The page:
Home Celebrities 31 Fascinating Facts About The Extremely Talented Director Quentin Tarantino

31 Fascinating Facts About The Extremely Talented Director Quentin Tarantino


In the last two decades, Quentin Tarantino has made it very clear that he would never fail to leave his fans stunned. Be it the impossible connections from “Quentin’s universe or his trademark long camera shots, or even the excessive violence, Quentin Tarantino excels in everything. He has reputation for being open about his life, but still, here are some facts about his career that you may not know:

  1. During the production of “Pulp Fiction,” Tarantino’s 1964 Chevelle Malibu convertible, which was the car driven by Vincent Vega, was stolen. Nearly 5 decades later, a police officer found two fids stripping an older car, which turned out to be his, after investigation.
  2. For his very famous movie “Reservoir Dogs,” he initially was ready with a budget of $30,000 and a 16mm camera. He was to cast a bunch of his friends including his producing partner Lawrence Bender, in the role of Nice Guy Eddie.
  3. However, Harvey Keitel got wind of the script from the wife of Bender’s acting class teacher, and became interested in not just being in the movie, but also producing it. He sent an answer phone message to Quentin, and also helped raise the budget of the movie to $1.5 million.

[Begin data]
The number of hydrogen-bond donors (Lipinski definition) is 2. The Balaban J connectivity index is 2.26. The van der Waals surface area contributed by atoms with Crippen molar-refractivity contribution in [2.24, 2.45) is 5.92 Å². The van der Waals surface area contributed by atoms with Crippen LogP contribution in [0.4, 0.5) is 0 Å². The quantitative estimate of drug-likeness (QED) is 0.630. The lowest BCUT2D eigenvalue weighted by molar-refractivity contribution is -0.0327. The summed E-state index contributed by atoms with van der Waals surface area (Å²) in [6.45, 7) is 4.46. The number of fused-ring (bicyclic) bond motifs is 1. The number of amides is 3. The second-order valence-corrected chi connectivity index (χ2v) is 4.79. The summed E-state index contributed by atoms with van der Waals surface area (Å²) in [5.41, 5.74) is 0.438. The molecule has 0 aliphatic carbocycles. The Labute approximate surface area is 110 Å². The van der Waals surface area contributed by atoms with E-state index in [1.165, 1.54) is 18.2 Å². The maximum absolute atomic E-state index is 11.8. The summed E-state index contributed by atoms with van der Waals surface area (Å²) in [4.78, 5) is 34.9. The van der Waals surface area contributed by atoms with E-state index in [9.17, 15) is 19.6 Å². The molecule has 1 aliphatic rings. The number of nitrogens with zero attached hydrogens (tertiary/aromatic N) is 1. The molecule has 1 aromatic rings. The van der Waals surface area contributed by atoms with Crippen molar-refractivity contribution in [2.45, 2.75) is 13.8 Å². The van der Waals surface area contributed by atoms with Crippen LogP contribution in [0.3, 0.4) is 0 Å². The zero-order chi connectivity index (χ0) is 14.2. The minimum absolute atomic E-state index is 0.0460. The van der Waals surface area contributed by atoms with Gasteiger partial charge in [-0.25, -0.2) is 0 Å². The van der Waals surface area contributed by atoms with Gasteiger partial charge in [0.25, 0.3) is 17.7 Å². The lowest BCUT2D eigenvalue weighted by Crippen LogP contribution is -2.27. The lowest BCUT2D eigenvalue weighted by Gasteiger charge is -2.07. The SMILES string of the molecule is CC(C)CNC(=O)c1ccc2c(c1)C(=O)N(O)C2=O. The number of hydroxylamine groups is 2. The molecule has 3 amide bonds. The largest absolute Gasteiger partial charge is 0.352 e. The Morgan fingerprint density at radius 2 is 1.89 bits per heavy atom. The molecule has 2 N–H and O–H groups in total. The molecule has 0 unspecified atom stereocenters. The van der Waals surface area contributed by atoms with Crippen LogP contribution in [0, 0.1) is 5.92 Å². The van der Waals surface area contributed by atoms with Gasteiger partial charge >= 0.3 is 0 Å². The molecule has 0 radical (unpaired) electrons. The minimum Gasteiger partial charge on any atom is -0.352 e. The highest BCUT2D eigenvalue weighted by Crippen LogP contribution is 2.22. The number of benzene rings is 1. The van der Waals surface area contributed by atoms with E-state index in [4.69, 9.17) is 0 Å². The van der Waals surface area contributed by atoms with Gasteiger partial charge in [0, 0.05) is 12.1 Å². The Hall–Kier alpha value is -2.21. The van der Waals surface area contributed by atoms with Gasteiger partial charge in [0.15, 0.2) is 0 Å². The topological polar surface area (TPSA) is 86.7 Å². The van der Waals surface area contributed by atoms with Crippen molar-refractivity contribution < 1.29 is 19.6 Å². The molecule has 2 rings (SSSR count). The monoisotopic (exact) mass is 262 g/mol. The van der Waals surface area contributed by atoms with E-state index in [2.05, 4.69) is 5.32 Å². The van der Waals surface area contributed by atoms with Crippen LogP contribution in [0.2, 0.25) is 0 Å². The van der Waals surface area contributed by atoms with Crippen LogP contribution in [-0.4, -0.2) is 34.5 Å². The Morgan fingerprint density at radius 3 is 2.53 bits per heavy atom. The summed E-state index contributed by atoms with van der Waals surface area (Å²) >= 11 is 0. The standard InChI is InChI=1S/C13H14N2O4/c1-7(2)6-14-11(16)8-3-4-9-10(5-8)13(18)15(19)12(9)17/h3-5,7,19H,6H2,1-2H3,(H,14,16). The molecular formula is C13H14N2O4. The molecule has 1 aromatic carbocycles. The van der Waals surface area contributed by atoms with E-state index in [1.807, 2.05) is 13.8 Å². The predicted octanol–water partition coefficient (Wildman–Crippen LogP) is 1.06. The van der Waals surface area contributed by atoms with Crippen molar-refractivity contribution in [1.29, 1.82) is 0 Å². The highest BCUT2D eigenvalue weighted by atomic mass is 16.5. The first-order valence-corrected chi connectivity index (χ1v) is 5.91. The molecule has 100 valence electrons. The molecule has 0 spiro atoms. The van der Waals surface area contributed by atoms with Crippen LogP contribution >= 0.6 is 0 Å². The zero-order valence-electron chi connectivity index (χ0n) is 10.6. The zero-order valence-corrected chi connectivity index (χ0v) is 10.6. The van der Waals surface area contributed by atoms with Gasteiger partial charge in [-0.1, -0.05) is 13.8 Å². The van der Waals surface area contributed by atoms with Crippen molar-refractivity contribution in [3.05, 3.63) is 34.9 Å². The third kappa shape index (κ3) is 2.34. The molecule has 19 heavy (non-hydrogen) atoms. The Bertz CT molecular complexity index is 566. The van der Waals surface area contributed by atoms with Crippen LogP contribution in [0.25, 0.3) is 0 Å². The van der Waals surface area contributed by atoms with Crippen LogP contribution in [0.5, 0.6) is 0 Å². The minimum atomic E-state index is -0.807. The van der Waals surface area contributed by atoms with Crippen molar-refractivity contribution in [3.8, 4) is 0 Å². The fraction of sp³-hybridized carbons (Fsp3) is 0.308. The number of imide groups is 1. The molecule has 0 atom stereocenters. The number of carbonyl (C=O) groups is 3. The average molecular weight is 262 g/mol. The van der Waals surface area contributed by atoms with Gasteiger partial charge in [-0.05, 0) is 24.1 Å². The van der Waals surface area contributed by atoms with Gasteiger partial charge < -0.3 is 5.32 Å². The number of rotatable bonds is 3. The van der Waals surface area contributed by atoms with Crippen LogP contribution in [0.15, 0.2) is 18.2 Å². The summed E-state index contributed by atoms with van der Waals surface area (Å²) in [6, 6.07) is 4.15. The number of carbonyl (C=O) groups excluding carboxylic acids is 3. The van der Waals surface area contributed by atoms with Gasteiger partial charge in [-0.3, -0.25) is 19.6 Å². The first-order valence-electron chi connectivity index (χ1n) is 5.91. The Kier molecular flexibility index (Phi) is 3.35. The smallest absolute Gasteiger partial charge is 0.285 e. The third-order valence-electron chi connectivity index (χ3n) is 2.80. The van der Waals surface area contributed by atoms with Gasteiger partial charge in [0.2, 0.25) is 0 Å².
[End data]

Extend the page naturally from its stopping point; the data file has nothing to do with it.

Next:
4. In early 2014, the pre-production of his movie “The Hateful Eight” was halted, when the script was leaked online. Tarantino was very much disappointed and stated that he would no longer shoot the movie, but re-write the story and release it as a novel.
  5. However, after the brief reading in Los Angeles, the cast of the movie was stunned and were very much excited to do the movie. It was Samuel L. Jackson who persuaded Tarantino to resume working on the movie.
  6. While working on the “Pulp Fiction” movie, he and Uma Thurman, the lead actress of the movie, began talking about the different kinds of movies they would like to do, during which the idea of doing “Kill Bill” really originated.
  7. During the casting search for the role of Colonel Hans Landa in the movie “Inglorious Basterds,” he is said to have considered quitting from the project, in the fear that he had managed to write a role that was unplayable. However, after seeing Christoph Waltz audition, he changed his mind.
  8. Tarantino was very much interested in playing the part of Mr. Pink in the 1992 movie “Reservoir Dogs,” but still made it a point to allow other actors to audition for it. He even warned Steve Buscemi, when he came in to read for the role that the only way to land the role was to give a killer audition.
  9. In the movie “Pulp Fiction,” he initially hesitated over which role he was to play – either Jimmie or Lance. He finally chose Jimmie’s role, as he wanted to be behind the camera for Mia’s overdose scene in the movie.